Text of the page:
While Mr. Biden has asked for more short-term production, he still opposes long-term fossil fuel investments that will make it difficult for the U.S. to meet carbon-reduction targets. His support for policies designed to reallocate investment from oil and gas to green power amounts to a market signal that fossil fuels are a sunset industry, say executives, making it difficult for them to invest.
Energy prices have tempered in recent weeks, as traders bracing for a global recession bet that lower economic activity will cut energy usage. Gasoline prices have fallen to less than $4.30 a gallon recently, in part because prices got so expensive that drivers have stopped filling up as much. The U.S. also has abundant untapped fossil fuel reserves and remains far better positioned than Europe, where energy shortages this winter appear increasingly likely as imports from Russia dwindle.
But a recession might only dent demand temporarily, say energy executives and analysts, and won’t reverse long-term supply issues. Demand is expected to increase for the rest of the decade, according to S&P Global Commodity Insights.
This crisis was unimaginable for many before 2020, when investors were plunking hundreds of billions of dollars into new petrochemical facilities and natural-gas power plants to take advantage of cheap American energy. The rise of fracking—which involves blasting underground shale rocks with a mix of water, sand and chemicals—had unlocked vast new domestic supplies of oil and gas.
From 2010 to 2019, while overall consumer prices rose 19%, energy prices paid by consumers—including gasoline, electricity and natural gas from utilities—rose just 11%, according to Labor Department data. In other words, the real price of energy fell by about 7%. During the prior decade, real energy prices rose 41%.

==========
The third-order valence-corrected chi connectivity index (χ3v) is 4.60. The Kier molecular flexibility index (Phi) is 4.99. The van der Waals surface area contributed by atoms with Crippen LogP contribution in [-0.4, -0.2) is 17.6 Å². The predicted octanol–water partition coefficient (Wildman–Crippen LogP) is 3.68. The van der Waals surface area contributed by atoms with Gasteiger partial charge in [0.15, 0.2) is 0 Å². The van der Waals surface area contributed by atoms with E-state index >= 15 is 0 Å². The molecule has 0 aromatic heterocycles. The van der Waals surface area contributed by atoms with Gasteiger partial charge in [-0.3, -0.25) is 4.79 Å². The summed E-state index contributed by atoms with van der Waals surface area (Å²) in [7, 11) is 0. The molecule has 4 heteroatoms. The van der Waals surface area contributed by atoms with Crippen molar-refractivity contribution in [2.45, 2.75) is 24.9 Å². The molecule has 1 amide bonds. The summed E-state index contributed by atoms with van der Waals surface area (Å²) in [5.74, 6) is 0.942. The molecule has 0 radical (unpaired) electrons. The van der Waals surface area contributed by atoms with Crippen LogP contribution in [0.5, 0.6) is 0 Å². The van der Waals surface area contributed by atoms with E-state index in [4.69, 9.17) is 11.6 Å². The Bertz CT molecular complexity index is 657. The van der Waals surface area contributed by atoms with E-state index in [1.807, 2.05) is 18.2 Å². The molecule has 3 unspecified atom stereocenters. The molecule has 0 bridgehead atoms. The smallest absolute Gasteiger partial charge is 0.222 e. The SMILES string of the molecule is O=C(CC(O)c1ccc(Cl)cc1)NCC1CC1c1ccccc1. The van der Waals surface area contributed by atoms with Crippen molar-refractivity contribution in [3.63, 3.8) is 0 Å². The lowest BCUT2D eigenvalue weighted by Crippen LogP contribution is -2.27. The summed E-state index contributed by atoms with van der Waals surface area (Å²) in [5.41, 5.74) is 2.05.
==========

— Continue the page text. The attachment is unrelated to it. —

Coal power, which had been the leading source of power generation in the U.S. for much of the 20th century, was toppled by natural gas in 2016, according to the U.S. Energy Information Administration.
The shale boom transformed the U.S. from a net importer to a net exporter of petroleum and gas. Investors motivated by low interest rates plowed into fracking, and they triggered a gusher: The U.S. became the world’s top oil producer, surpassing Saudi Arabia. U.S. oil prices fell from about $78 a barrel to $58 from 2010 to 2020, lowering gasoline prices.
One shale producer that initially benefited was Bonanza Creek Energy, which attracted hundreds of millions of dollars from Wall Street investors. Between 2012 and 2019, the company roughly doubled its oil and gas production from about 12,000 barrels a day to nearly 24,000 barrels a day. But the Colorado driller burned through so much cash that it was forced to declare bankruptcy.
The same problems rolled across the industry, as many companies drew on gushers of cash to drill as much as possible with little regard to profitability. Many shale wells turned out to be less productive and more expensive than predicted, and the industry lost $300 billion more in cash than it made between 2010 and 2020, according to accounting firm Deloitte. Those losses soured investors, who began fleeing the sector. That raised oil companies’ borrowing costs and shrunk their budgets.
The result is that shale companies and investors are being cautious now. They aren’t producing enough energy to keep pace with rising demand, even as they now reap large profits from high commodity prices. Most shale-company budgets are still below prepandemic levels, and their spending will only equate to a 3% increase in production next year, according to JPMorgan Chase & Co.
Consider Bonanza Creek, which emerged from bankruptcy in 2017. It expanded production in 2019 and predicted more expansion in 2020 but pulled back when the pandemic took hold. It cut planned capital expenditures to around $65 million from roughly $225 million and laid off dozens of employees.
In November 2021, it merged with a rival to create Civitas Resources, which plans to expand production only moderately or not at all and return all excess cash to shareholders instead of plowing it into new projects. Many of Civitas’ peers are pursuing similar strategies, including Exxon Mobil Corp., Chevron Corp. and Occidental Petroleum.